darkly brooding machine. These days of course I can’t
resist traction engines and steam rollers. Sometime near
the end of steam, the large classic roller was supple-
mented by a small diesel one. Just a toy to be despised.”

Don asked: Did Atkinsons really last into the 1950s?
(Yes, I believe so. Atkinson himself died in the early

The Avondale Historical Journal

Volume 14 Issue 79
Page 4
The Avondale Historical Journal

Published by:
the Avondale-Waterview Historical Society Inc.
Editor: Lisa J. Truttman
Society contact:
19 Methuen Road, Avondale, Auckland 0600
Phone: (09) 828-8494, 027 4040 804
Society information:
Subscriptions: $15 individual
$20 couple/family
$30 corporate

Copies of Avondale Historical Journal and AWHS
Newsletter produced for us by
Words Incorporated, 557 Blockhouse Bay Road,
Blockhouse Bay.

The Society and AHJ editorial staff thank

Avondale Business
for their continued support and sponsorship of this
Here’s the text of an email I received from Nicola Bell,
his descendant, back in 2010:

I have been researching my family and have just stum-
bled across a post you wrote on Sunday October 26th
2008. I knew my great great grandfather Henry James
Bell had worked in a leather tannery in Whau Creek
and I had also been told by family that they owned their
own tannery there too. So it seems it could be them you
are talking about. This is what I know about him and
his family. There was a history of curriers, leather-
workers and shoemakers in the Bell family going back
several generations in London and earlier in Lincoln,
England to at least the late 1700s.

Henry James was born in London to James (a currier)
& Elizabeth Bell in 1845. He trained as a currier and
emigrated to NZ probably in January 1867 on the ship
"Maori". He married a Sarah Ann Absolum in Parnell
in 1872 and settled in Whau Creek. His parents emi-
grated to NZ later (probably on the 'Fernglen" in 1880
and I understand his father also worked with him in the
tannery although James having been born in 1814 he
would have been around 65 by this stage. Henry and
Sarah had 5 sons and 3 daughters between 1873 and
1887. My uncle talked about them drying hides in later
years around Panmure basin so whether they worked
there at some stage I don’t know. Eventually Henry and
Sarah, James & Elizabeth and probably some of their
now grown children moved to Mangapiko near Pi-
rongia (Alexandra) and farmed in the area. One of the
sons owned a general store there with his father in law.
I'm not sure why they went farming. Possibly it was to
follow one of their sons to the area. James & Elizabeth
are buried at Pirongia where they both died in 1901.
Henry returned to Avondale after his wife Sarah died in
1905 and married again but was eventually buried with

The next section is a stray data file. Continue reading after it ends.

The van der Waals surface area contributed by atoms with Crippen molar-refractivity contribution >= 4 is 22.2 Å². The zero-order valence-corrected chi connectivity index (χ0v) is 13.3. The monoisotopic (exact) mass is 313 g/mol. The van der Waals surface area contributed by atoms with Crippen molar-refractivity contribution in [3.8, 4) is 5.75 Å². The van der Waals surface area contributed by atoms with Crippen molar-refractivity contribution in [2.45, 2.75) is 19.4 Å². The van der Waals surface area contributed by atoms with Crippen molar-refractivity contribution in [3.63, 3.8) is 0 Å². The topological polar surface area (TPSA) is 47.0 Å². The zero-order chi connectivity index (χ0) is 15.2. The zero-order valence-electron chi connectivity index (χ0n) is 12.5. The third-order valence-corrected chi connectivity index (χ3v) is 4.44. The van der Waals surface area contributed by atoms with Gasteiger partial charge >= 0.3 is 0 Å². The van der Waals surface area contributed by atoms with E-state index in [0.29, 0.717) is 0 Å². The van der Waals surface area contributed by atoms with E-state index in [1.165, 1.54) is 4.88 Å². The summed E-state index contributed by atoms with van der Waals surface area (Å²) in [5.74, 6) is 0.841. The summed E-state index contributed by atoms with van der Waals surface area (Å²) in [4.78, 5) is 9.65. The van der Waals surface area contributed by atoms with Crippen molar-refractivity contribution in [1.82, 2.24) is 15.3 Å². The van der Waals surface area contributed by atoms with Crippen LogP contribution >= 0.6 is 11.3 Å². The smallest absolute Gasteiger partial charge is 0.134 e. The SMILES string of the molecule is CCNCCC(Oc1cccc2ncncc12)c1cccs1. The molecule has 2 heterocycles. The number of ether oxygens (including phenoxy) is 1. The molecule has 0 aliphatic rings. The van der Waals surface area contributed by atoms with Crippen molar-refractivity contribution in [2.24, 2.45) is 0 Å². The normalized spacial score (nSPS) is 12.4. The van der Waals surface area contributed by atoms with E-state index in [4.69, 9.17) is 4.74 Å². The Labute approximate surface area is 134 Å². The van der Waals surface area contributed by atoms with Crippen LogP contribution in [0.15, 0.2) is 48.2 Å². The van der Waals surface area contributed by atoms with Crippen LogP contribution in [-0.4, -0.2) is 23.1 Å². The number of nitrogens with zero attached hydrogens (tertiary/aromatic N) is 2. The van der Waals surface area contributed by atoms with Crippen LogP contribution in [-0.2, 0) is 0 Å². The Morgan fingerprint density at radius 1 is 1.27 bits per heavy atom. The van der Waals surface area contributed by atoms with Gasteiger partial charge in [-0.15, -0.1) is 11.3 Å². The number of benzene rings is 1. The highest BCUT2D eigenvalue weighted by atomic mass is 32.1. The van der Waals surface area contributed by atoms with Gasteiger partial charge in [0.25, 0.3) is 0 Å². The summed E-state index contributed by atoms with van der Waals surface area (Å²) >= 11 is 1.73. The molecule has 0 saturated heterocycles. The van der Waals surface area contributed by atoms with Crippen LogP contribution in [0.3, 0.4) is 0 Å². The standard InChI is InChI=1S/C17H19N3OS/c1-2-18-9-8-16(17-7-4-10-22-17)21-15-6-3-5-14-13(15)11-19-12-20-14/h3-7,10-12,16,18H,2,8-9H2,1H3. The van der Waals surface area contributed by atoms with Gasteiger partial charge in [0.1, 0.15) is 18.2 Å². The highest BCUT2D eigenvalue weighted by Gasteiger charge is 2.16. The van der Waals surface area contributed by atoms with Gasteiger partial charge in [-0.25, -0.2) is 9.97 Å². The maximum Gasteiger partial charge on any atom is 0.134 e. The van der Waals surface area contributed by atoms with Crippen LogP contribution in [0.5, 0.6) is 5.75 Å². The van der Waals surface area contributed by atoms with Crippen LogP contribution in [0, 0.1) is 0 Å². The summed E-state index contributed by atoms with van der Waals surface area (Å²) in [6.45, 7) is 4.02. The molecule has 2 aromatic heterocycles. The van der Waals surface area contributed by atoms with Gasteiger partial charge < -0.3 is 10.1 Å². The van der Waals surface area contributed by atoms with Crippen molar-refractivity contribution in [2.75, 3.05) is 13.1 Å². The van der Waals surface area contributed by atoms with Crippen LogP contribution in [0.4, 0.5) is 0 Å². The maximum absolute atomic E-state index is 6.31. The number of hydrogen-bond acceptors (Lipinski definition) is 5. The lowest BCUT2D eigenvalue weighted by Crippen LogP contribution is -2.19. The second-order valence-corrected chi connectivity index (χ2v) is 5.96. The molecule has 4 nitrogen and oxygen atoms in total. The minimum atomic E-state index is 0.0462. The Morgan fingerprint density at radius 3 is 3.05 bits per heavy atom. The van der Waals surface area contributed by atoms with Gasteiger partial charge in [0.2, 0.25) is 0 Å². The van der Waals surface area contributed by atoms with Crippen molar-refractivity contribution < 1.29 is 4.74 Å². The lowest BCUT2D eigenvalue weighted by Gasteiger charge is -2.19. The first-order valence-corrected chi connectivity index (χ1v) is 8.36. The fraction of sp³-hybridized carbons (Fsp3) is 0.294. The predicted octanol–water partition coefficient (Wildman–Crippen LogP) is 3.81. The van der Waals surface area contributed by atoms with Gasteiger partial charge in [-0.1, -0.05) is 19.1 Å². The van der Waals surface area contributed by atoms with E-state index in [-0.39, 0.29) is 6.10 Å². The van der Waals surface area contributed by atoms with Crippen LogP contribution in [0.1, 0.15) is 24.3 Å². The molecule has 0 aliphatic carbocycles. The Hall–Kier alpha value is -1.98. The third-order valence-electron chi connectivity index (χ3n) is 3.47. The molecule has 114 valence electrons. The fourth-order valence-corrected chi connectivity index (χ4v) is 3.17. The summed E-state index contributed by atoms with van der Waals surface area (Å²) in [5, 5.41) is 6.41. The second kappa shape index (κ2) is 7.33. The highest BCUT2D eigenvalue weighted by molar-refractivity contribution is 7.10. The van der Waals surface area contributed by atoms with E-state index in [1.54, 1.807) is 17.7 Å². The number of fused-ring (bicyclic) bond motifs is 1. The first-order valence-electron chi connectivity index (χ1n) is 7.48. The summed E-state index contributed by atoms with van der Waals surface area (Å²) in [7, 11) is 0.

Sarah in Pirongia when he died in 1915. As far as I
know nobody in the family continued in the leather in-
dustry. Henry painted many oil paintings of landscapes
and country scenes in the 1870s (rather English
looking) and they are scattered around his many descen-
dants. I hope this may be of some interest to you.

I don’t know the exact date that Henry moved down to
Mangapiko so maybe by then he was retired and his chil-
dren were the only ones farming. I dont know. And like I
said the way I worded my email made it sound like they
worked at Panmure later but I'm not 100% sure on that
later so it could have been earlier ...And one more point
(but its not really relevant to the tannery side of things
but may be of interest to any Absolums out there),
Henry's wife Sarah was the daughter of William Absolum
who was a whaler who arrived in Auckland around 1848
but later farmed at Otahuhu. And her mother was Cath-
erine Leslie who came out on the Ship "Ann" with her
parents to Auckland from Northern Ireland. Her father
was William Leslie one of the fencible soldiers at

His Avondale farm, there at the end of Rosebank, was
bought by a farmer from the Hawkes Bay named
Thomas Roe in 1918. Roe however was not just a
farmer. Since the 1880s, he had been involved with train-
ing and breeding trotting horses in the Poverty Bay and
Gisborne areas, and from 1907 became associated with a
horse in particular – Gold Bell. Up to 1913, Roe raced
Gold Bell, with considerable success, and in 1914 stood
the horse for stud at Sylvia Park. By 1920, Roe had es-
tablished “Bell Farm” at his Rosebank Peninsula land in
Avondale, standing Gold Bell there and establishing a
lineage that extended through the rest of the century
among Standardbreds. He subdivided and sold the farm
in 1927, moving to Mangere to train and breed horses,
and become part of Auckland trotting history. The land
became market gardens up to the coming of the motor-
way and the change in land-use.

Today what was Bell Farm is covered by industrial and
commercial buildings.
— Lisa J Truttman